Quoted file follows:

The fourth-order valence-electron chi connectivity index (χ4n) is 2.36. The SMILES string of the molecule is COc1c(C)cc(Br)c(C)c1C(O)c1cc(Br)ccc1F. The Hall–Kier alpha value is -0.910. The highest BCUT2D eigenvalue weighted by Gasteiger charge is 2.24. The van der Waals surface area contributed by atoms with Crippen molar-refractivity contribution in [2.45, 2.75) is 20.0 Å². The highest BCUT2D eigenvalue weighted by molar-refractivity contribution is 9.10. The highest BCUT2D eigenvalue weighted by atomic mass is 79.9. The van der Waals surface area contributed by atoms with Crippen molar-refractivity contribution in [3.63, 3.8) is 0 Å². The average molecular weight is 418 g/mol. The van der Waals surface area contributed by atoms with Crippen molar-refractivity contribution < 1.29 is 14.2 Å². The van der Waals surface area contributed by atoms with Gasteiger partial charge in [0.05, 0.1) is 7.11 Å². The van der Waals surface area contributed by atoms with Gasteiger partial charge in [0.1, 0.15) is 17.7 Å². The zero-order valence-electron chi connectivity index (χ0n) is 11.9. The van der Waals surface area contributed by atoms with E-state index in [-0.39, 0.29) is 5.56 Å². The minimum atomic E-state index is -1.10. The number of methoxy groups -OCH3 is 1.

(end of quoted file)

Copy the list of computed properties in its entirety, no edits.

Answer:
The fourth-order valence-electron chi connectivity index (χ4n) is 2.36. The SMILES string of the molecule is COc1c(C)cc(Br)c(C)c1C(O)c1cc(Br)ccc1F. The Hall–Kier alpha value is -0.910. The highest BCUT2D eigenvalue weighted by Gasteiger charge is 2.24. The van der Waals surface area contributed by atoms with Crippen molar-refractivity contribution in [2.45, 2.75) is 20.0 Å². The highest BCUT2D eigenvalue weighted by molar-refractivity contribution is 9.10. The highest BCUT2D eigenvalue weighted by atomic mass is 79.9. The van der Waals surface area contributed by atoms with Crippen molar-refractivity contribution in [3.63, 3.8) is 0 Å². The average molecular weight is 418 g/mol. The van der Waals surface area contributed by atoms with Crippen molar-refractivity contribution < 1.29 is 14.2 Å². The van der Waals surface area contributed by atoms with Gasteiger partial charge in [0.05, 0.1) is 7.11 Å². The van der Waals surface area contributed by atoms with Gasteiger partial charge in [0.1, 0.15) is 17.7 Å². The zero-order valence-electron chi connectivity index (χ0n) is 11.9. The van der Waals surface area contributed by atoms with E-state index in [-0.39, 0.29) is 5.56 Å². The minimum atomic E-state index is -1.10. The number of methoxy groups -OCH3 is 1.